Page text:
My lunch companion was a young man half my age, someone (yay!) whom I recently found a job for through — who else? — a man who took over my Montreal apartment in 1988 and found me this summer on LinkedIn. We met on-line as bloggers for the same site, now defunct, and decided to have dinner when I visited B.C.

As someone self-employed, a long lunch and lazy afternoon are my best work-related “benefits”  — not a 401(k) match or paid sick days — but the ability, when and where possible, to savor a great leisurely meal in lovely surroundings with someone whose company and conversation I enjoy.

One new friend, who lost her job two months ago, meets me once a week at a local diner where we catch up. She is OK financially, if bored and restless, and only now — now that she has time to sit and relax and not rush off — are we finally getting to know another.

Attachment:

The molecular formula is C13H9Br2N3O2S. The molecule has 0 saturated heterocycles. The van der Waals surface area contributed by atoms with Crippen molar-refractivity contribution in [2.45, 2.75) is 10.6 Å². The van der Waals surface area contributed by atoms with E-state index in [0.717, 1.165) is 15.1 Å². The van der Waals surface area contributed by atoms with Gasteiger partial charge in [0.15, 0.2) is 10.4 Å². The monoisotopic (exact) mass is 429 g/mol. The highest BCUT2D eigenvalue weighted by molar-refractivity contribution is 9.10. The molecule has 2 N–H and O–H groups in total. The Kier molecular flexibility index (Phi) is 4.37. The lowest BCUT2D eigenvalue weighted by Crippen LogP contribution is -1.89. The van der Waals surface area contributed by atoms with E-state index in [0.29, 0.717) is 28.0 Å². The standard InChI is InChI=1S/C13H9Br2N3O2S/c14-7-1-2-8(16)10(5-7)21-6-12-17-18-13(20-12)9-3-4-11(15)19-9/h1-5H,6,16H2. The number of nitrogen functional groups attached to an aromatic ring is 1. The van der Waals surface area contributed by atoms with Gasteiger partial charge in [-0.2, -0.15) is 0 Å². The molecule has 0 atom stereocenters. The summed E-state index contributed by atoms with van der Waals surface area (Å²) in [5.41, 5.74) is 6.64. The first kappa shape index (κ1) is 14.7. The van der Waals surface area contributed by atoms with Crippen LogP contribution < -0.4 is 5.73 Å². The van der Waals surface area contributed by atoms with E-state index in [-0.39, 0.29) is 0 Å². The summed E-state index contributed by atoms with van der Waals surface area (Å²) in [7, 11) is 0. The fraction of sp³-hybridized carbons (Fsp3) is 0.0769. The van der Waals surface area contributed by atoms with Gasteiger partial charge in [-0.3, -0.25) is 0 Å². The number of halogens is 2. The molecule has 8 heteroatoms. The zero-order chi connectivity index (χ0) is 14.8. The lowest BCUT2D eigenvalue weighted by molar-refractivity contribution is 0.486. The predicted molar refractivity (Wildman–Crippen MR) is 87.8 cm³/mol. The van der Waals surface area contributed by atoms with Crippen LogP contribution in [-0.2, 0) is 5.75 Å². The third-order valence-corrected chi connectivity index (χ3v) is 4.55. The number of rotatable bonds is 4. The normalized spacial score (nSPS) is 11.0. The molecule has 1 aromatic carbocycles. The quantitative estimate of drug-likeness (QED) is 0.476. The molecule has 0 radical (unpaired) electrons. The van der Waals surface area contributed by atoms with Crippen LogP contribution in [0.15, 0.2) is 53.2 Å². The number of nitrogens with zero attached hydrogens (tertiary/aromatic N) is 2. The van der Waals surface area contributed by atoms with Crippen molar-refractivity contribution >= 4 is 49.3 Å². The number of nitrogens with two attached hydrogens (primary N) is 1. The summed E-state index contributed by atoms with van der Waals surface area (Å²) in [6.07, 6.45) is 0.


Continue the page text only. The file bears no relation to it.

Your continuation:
Time to enjoy one another has become the ultimate luxury.

Do you ever take long, lazy lunches? Who do you have them with, and where? What do you eat?

Eating For Pleasure — What A Concept

In entertainment, food on December 16, 2009 at 10:17 am
Julie & Julia

Image via Wikipedia

I watched the film “Julie & Julia” again last night, the film about a young New York blogger Julie Powell and her quixotic quest to cook every recipe in Julia Child’s “Mastering the Art of French Cooking” in one year. Meryl Streep, once more disappearing into character, was perfect and many say she’ll win an Oscar for her role.

What struck me powerfully watching the film again was one of its underlying themes: eating is pleasure! Cooking delicious food for someone you love is a gift, a great and intimate joy to be savored and remembered and anticipated as much as that other thing couples do to cement their union. Watching the characters of Julie and Julia cook, eat and feed their husbands, each of them groaning and sighing with joy, is a fun reminder that food need not always be a subject of embattled misery.